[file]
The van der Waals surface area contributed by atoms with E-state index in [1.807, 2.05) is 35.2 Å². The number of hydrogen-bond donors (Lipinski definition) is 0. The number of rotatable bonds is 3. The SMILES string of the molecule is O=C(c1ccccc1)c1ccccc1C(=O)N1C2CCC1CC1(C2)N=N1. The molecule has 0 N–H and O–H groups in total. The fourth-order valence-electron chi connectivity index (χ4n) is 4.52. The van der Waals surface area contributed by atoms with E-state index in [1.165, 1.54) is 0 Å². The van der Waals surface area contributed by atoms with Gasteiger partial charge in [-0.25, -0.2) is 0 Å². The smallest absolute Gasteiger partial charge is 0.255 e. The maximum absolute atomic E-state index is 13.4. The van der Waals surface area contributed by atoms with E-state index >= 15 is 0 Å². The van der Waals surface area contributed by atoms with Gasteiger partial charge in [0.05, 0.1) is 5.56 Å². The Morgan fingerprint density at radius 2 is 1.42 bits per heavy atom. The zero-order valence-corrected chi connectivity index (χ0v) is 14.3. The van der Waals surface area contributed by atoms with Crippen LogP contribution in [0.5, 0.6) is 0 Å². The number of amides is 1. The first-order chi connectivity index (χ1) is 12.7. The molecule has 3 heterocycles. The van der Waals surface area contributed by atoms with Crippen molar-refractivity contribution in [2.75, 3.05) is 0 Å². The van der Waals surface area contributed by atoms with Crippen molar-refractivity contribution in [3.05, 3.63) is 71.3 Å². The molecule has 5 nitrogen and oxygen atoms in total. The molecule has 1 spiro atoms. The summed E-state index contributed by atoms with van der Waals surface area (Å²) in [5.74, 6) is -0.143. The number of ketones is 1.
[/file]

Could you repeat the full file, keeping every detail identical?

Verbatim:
The van der Waals surface area contributed by atoms with E-state index in [1.807, 2.05) is 35.2 Å². The number of hydrogen-bond donors (Lipinski definition) is 0. The number of rotatable bonds is 3. The SMILES string of the molecule is O=C(c1ccccc1)c1ccccc1C(=O)N1C2CCC1CC1(C2)N=N1. The molecule has 0 N–H and O–H groups in total. The fourth-order valence-electron chi connectivity index (χ4n) is 4.52. The van der Waals surface area contributed by atoms with E-state index in [1.165, 1.54) is 0 Å². The van der Waals surface area contributed by atoms with Gasteiger partial charge in [-0.25, -0.2) is 0 Å². The smallest absolute Gasteiger partial charge is 0.255 e. The maximum absolute atomic E-state index is 13.4. The van der Waals surface area contributed by atoms with E-state index >= 15 is 0 Å². The van der Waals surface area contributed by atoms with Gasteiger partial charge in [0.05, 0.1) is 5.56 Å². The Morgan fingerprint density at radius 2 is 1.42 bits per heavy atom. The zero-order valence-corrected chi connectivity index (χ0v) is 14.3. The van der Waals surface area contributed by atoms with Crippen LogP contribution in [0.5, 0.6) is 0 Å². The number of amides is 1. The first-order chi connectivity index (χ1) is 12.7. The molecule has 3 heterocycles. The van der Waals surface area contributed by atoms with Crippen molar-refractivity contribution in [2.75, 3.05) is 0 Å². The van der Waals surface area contributed by atoms with Crippen molar-refractivity contribution in [3.05, 3.63) is 71.3 Å². The molecule has 5 nitrogen and oxygen atoms in total. The molecule has 1 spiro atoms. The summed E-state index contributed by atoms with van der Waals surface area (Å²) in [5.74, 6) is -0.143. The number of ketones is 1.